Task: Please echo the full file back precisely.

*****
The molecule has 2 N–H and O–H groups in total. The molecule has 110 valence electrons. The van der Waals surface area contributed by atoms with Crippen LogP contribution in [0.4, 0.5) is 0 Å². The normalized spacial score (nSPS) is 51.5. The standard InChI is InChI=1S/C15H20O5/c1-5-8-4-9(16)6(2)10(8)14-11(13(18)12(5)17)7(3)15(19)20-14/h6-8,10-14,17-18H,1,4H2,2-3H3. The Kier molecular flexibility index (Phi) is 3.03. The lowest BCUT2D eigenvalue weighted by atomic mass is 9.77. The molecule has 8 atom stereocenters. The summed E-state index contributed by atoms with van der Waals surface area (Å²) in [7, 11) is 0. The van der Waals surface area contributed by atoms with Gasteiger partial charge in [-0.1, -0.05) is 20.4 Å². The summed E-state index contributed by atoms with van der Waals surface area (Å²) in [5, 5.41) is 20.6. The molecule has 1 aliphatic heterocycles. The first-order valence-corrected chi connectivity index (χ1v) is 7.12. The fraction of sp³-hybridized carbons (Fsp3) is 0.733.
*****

The molecule has 2 N–H and O–H groups in total. The molecule has 110 valence electrons. The van der Waals surface area contributed by atoms with Crippen LogP contribution in [0.4, 0.5) is 0 Å². The normalized spacial score (nSPS) is 51.5. The standard InChI is InChI=1S/C15H20O5/c1-5-8-4-9(16)6(2)10(8)14-11(13(18)12(5)17)7(3)15(19)20-14/h6-8,10-14,17-18H,1,4H2,2-3H3. The Kier molecular flexibility index (Phi) is 3.03. The lowest BCUT2D eigenvalue weighted by atomic mass is 9.77. The molecule has 8 atom stereocenters. The summed E-state index contributed by atoms with van der Waals surface area (Å²) in [7, 11) is 0. The van der Waals surface area contributed by atoms with Gasteiger partial charge in [-0.1, -0.05) is 20.4 Å². The summed E-state index contributed by atoms with van der Waals surface area (Å²) in [5, 5.41) is 20.6. The molecule has 1 aliphatic heterocycles. The first-order valence-corrected chi connectivity index (χ1v) is 7.12. The fraction of sp³-hybridized carbons (Fsp3) is 0.733.